Classic Rock Review

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Led Zeppelin Houses Of The Holy (1973)


Review Imagine turning out four of the most successful and ground breaking heavy metal/blues-rock albums of all time, only to go on turning out more outstanding material. Very few bands in history have consistently delivered mind-blowing albums one after the other for an extended period of time the way Zeppelin has. Zeppelin had invented the sound of the decade, and by 1973, they were really ready to spread their wings (as if they hadn’t already).

“Houses Of The Holy” follows the same foot steps as “Led Zeppelin IV”, but the approach is much more easy-going. Jimmy Page’s riffs range from folk hooks as well as his classic blues-rock hooks, giving the album a lighter and looser feel. The album kicks off with epic “The Song Remains the Same”. “The Rain Song” is a moody, meandering tune, sprawling progressive rock arrangements touching on classical music, jazz, blues, and folk, as well as hard rock. Robert Plant’s vocals are soulful and heartfelt.

“The Rain Song” also shows Jimmy Page’s growth as a producer. “Over the Hills and Far Away” was a further progression away from the band’s original heavy blues into more diverse arrangements. The acoustic introduction is a variation of Jimmy Page’s own “White Summer,” which was highly influenced by Davey Graham’s “She Moved Thro’ the Fair.” The affectionate James Brown send-up “The Crunge,” one of my favourites, really adds to the diversity of the album.

“Dancing Days” gives you a solid taste of their classic hard rock strut. The reggae-influenced song “D’Yer Mak’er”, featuring John Bonham’s driving drums makes for an exceptional love song. The song was released as a single and reached the top 20, staying on the charts for total of eight weeks. Zeppelin’s spooky “No Quarter” is a jazz, bluesy jam. The songs starts off with John Paul Jones’ electric piano, reminiscent of the Doors’ “Riders On The Storm”. The song jumps into Bonham’s hard-hitting drums, then leads into Page’s blues-rock riff, backed by an analogue synthesizer. Plant paints a picture of creepy images within his soaring slowed-down vocals. “The Ocean” makes for a great closer, featuring a funky guitar riff from Page, into an a cappella, going out swinging.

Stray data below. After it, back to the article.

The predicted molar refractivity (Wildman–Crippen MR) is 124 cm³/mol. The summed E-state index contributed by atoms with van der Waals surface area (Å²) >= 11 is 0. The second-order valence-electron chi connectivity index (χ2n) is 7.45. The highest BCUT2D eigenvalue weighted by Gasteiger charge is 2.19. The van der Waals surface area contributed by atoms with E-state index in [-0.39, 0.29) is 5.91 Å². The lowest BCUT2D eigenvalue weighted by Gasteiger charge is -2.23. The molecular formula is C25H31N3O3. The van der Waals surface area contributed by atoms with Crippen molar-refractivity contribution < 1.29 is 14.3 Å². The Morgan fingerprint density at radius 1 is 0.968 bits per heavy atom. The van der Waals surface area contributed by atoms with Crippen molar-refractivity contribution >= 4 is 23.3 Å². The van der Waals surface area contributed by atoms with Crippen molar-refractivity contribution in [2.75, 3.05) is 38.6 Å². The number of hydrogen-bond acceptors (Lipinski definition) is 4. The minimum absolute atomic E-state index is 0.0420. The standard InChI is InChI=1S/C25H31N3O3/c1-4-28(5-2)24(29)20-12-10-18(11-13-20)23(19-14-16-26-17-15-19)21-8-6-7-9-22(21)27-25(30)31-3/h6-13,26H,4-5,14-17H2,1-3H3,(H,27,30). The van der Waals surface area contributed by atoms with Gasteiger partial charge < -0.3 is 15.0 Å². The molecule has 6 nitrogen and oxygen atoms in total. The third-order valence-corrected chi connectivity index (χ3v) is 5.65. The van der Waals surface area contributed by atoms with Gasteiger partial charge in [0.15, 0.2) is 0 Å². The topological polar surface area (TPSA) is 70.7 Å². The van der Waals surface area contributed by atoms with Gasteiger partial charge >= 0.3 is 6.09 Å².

It’s hard to pick a “best” Zeppelin album. Usually my favourite is the one I am currently listening too. “Houses Of The Holy” lives up to the reputation of their first four masterpieces. They took a chance and were unfazed by the spotlight. This album adds dramatic influence to heavy metal, blues-rock and hard rock as we know it today. Don’t miss out on this flawless classic.

Review In the early 1970’s, Led Zeppelin were at their peak. Led Zeppelin were one of the top established bands in the world by the time of the release of ‘Houses Of The Holy’ in Spring 1973. This was due to the release of four magnificent albums, displaying music from ground breaking blues hard rock songs to acoustic masterpieces. However, it was mostly in the release of their fourth album, Led Zeppelin IV, that the band really sored to superstardom.

Songs like ‘Stairway To Heaven’, which quickly became a generational rock anthem and other great songs made Led Zeppelin IV the band’s best sounding album to date. As a result, the band faced the dilemma of making the follow up to a hard rock masterpiece. Scaling to the heights of Led Zeppelin IV seemed impossible; so were the band able to pull it off with ‘Houses Of The Holy’?

Many will disagree with me but in my opinion, Led Zeppelin’s finest hour came with this album. Furthermore, I would go as far to say this is rock music’s finest hour of the 70’s. So why do you ask? How is HOTH better than albums like Led Zeppelin II or IV? Where are the tracks that better ‘Stairway’, ‘When The Levee Breaks’ or ‘Whole Lotta Love’ for that matter? The answer, for me, lies in how much ground the band covers in this album.

This album is the mix of the original rocking Zeppelin, with the new, experimental and more developed band. This album, albeit having only 8 tracks, covers the sounds of funk, reggae, riff rock, synthesizers, acoustics to name but a few. Plus this is all in 40 minutes. I’ve never heard an album quite like this one. True, it is not as all round consistent as LZ IV but it is in diversity that makes HOTH (the first album the band gave a true name to) a winner of an album.